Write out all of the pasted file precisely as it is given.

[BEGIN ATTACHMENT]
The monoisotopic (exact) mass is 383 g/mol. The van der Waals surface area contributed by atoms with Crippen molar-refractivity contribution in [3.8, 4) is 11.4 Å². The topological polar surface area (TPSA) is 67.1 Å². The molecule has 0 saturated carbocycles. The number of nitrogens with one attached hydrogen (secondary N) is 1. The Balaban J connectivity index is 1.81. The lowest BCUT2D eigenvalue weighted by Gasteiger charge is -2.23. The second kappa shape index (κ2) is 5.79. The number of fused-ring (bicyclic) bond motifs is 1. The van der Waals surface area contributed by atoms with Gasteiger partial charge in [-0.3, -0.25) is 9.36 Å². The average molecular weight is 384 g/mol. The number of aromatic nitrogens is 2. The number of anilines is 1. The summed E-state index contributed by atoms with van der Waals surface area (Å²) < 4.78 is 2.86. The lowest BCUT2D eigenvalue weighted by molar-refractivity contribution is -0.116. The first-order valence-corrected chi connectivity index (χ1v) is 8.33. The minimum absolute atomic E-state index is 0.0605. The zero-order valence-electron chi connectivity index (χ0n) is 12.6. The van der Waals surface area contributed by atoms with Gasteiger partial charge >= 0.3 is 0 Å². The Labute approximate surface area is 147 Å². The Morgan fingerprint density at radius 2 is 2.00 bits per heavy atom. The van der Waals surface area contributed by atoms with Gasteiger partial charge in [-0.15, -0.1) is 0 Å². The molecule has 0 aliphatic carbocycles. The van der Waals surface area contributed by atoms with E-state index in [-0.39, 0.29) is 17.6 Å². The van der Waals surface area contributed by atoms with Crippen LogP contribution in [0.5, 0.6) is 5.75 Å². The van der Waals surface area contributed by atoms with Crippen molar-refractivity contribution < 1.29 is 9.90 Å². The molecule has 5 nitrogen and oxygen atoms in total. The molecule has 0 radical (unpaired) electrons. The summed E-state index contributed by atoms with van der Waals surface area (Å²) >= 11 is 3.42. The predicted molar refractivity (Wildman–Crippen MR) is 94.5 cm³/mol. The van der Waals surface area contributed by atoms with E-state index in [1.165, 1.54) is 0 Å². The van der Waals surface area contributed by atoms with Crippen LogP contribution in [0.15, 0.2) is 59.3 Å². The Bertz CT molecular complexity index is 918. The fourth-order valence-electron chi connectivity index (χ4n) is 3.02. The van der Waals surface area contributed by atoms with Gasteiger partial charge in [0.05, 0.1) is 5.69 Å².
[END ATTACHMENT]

The monoisotopic (exact) mass is 383 g/mol. The van der Waals surface area contributed by atoms with Crippen molar-refractivity contribution in [3.8, 4) is 11.4 Å². The topological polar surface area (TPSA) is 67.1 Å². The molecule has 0 saturated carbocycles. The number of nitrogens with one attached hydrogen (secondary N) is 1. The Balaban J connectivity index is 1.81. The lowest BCUT2D eigenvalue weighted by Gasteiger charge is -2.23. The second kappa shape index (κ2) is 5.79. The number of fused-ring (bicyclic) bond motifs is 1. The van der Waals surface area contributed by atoms with Gasteiger partial charge in [-0.3, -0.25) is 9.36 Å². The average molecular weight is 384 g/mol. The number of aromatic nitrogens is 2. The number of anilines is 1. The summed E-state index contributed by atoms with van der Waals surface area (Å²) < 4.78 is 2.86. The lowest BCUT2D eigenvalue weighted by molar-refractivity contribution is -0.116. The first-order valence-corrected chi connectivity index (χ1v) is 8.33. The minimum absolute atomic E-state index is 0.0605. The zero-order valence-electron chi connectivity index (χ0n) is 12.6. The van der Waals surface area contributed by atoms with Gasteiger partial charge >= 0.3 is 0 Å². The Labute approximate surface area is 147 Å². The Morgan fingerprint density at radius 2 is 2.00 bits per heavy atom. The van der Waals surface area contributed by atoms with Gasteiger partial charge in [-0.15, -0.1) is 0 Å². The molecule has 0 aliphatic carbocycles. The van der Waals surface area contributed by atoms with E-state index in [-0.39, 0.29) is 17.6 Å². The van der Waals surface area contributed by atoms with Crippen LogP contribution in [0.5, 0.6) is 5.75 Å². The van der Waals surface area contributed by atoms with Crippen molar-refractivity contribution < 1.29 is 9.90 Å². The molecule has 5 nitrogen and oxygen atoms in total. The molecule has 0 radical (unpaired) electrons. The summed E-state index contributed by atoms with van der Waals surface area (Å²) >= 11 is 3.42. The predicted molar refractivity (Wildman–Crippen MR) is 94.5 cm³/mol. The van der Waals surface area contributed by atoms with E-state index in [1.165, 1.54) is 0 Å². The van der Waals surface area contributed by atoms with Crippen LogP contribution in [0.15, 0.2) is 59.3 Å². The Bertz CT molecular complexity index is 918. The fourth-order valence-electron chi connectivity index (χ4n) is 3.02. The van der Waals surface area contributed by atoms with Gasteiger partial charge in [0.05, 0.1) is 5.69 Å².